If you have lots of jobs in your Jenkins installation, you might want to distribute the work it takes to build them.
Jenkins nodes can be arranged in a master/slave fashion, where the master can delegate some builds to the slave nodes, allowing you to scale in the number of jobs configured in a given installation. A slave node is a computer used solely to build jobs. This is required for the node to run the slave agent.
Use the cloud
Delivery of software products is spiky by nature. Commits and build activities peak during the release phase of the product. Thus, more slaves can be kicked off during peak usage. Teams can also use the Amazon EC2 plugin to offload their builds into the Amazon IaaS. With this setup, teams are responsible for management of masters and slaves in the cloud.
A more advanced option is to use CloudBees DEV@cloud service and let CloudBees manage Jenkins masters and slaves. With the service, teams can just focus on development and do not need to worry about infrastructure.
Creating a Node
Click on the Manage Nodes option of the configuration page. You will notice the New Node option on the left sidebar. Click on it to create a new node, and enter the information for the new node, mainly the name.
Next, configure the node settings:
- # of Executors: How many jobs can be built on this node at the same time.
- Remove FS root: Where the Jenkins files will be stored in the remote node, analogous to JENKINS_HOME.
- Labels: Custom labels that you want to assign to this node and others, to create groups of nodes suitable to build some specific jobs.
- Usage: You can set this node to build any jobs or only the ones specifically tied to it.
Launching the Slave agent via SSH
Jenkins has an embedded SSH client, which is very useful (in this particular case) to make it connect to the target machine, by providing the connection information and credentials, and running the slave agent automatically. Select the Launch slave agents on Unix machines via the SSH option, and then fill in the required information.
The node should then start right away as soon as you save the node configuration.
Launching the Slave agent via Java Web Start
Another option is to run the slave agent manually, via Java Web Start. Select the Launch slave agents via the Java Web Start option. Then log in to the target machine, and use this command line:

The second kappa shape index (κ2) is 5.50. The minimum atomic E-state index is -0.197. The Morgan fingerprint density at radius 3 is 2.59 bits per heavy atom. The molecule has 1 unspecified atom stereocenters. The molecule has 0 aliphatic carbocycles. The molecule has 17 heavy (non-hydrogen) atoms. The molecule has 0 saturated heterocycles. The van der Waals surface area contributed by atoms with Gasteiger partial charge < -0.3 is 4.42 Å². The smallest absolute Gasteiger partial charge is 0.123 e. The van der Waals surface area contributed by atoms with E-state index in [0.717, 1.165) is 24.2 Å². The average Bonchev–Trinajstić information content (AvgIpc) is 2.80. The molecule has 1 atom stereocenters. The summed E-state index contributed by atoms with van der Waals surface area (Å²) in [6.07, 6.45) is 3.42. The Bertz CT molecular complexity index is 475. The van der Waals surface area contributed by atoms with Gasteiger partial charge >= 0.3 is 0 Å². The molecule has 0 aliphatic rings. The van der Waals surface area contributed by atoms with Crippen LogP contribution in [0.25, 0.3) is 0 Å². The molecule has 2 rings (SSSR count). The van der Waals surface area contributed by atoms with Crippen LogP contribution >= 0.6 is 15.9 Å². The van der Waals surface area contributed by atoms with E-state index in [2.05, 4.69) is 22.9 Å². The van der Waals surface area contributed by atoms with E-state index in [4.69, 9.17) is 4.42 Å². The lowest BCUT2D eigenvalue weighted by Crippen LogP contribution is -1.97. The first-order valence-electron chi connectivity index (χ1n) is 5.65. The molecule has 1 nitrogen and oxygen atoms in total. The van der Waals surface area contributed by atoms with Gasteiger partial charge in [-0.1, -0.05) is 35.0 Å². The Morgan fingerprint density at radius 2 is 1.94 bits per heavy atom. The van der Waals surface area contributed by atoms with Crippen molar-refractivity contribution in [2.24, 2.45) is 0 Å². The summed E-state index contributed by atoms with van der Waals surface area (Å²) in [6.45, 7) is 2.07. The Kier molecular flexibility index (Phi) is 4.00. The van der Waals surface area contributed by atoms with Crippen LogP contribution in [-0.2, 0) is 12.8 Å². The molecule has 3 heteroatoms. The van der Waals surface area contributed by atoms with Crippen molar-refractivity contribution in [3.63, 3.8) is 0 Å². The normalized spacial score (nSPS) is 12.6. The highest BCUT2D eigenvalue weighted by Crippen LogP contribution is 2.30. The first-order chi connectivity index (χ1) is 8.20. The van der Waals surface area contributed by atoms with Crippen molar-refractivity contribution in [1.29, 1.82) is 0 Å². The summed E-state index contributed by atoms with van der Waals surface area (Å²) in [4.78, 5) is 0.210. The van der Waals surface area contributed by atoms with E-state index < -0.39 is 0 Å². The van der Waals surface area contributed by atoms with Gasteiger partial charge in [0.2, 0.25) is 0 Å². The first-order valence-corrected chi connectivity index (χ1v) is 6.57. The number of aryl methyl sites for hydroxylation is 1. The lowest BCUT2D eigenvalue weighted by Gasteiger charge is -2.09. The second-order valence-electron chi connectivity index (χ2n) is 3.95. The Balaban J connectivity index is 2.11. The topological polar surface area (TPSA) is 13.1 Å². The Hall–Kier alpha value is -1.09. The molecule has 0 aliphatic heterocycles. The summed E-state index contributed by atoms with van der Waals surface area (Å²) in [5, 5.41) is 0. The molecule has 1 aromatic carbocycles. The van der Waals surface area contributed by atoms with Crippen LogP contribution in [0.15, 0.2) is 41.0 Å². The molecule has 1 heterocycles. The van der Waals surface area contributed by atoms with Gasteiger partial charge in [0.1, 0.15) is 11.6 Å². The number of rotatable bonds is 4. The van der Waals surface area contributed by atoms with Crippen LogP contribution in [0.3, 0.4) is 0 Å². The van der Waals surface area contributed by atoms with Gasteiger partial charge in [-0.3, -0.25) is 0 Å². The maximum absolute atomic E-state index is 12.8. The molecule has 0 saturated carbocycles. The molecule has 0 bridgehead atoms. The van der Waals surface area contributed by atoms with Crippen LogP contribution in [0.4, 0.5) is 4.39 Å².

Replace ip:port with the location of the master Jenkins node, and replace nodename with the name of the node you've created (in this case, for example, it would be "My new Node" with spaces and without the quotes).
Launching the Slave agent headlessly
You can also run the slave agent without a GUI, suitable to make it automatically run at system startup, by downloading: http://ip:port/jnlpJars/slave.jar
and then running:
java -jar slave.jar -jnlpUrl
Configuring environment variables
You can set any environment variables needed in the slave node by setting the node properties, these will help you customize the build and maybe dynamically generate files or reports.
Configuring the slave node Java tools
If the path for Maven, Ant, and the JDK is different from the ones in the master node, you can set these in the Tool Locations section. Once the node is configured and connected, you should see the new node Queue Status right below the main build queue.
Restricting where jobs are built
You can set (restrict) where a job can be built right in your job configuration by choosing the "Restrict where this project can be run". A label expression that allows boolean operators can be set, describing which nodes can handle this job. To see the complete list of available boolean operators, click the help icon at the right.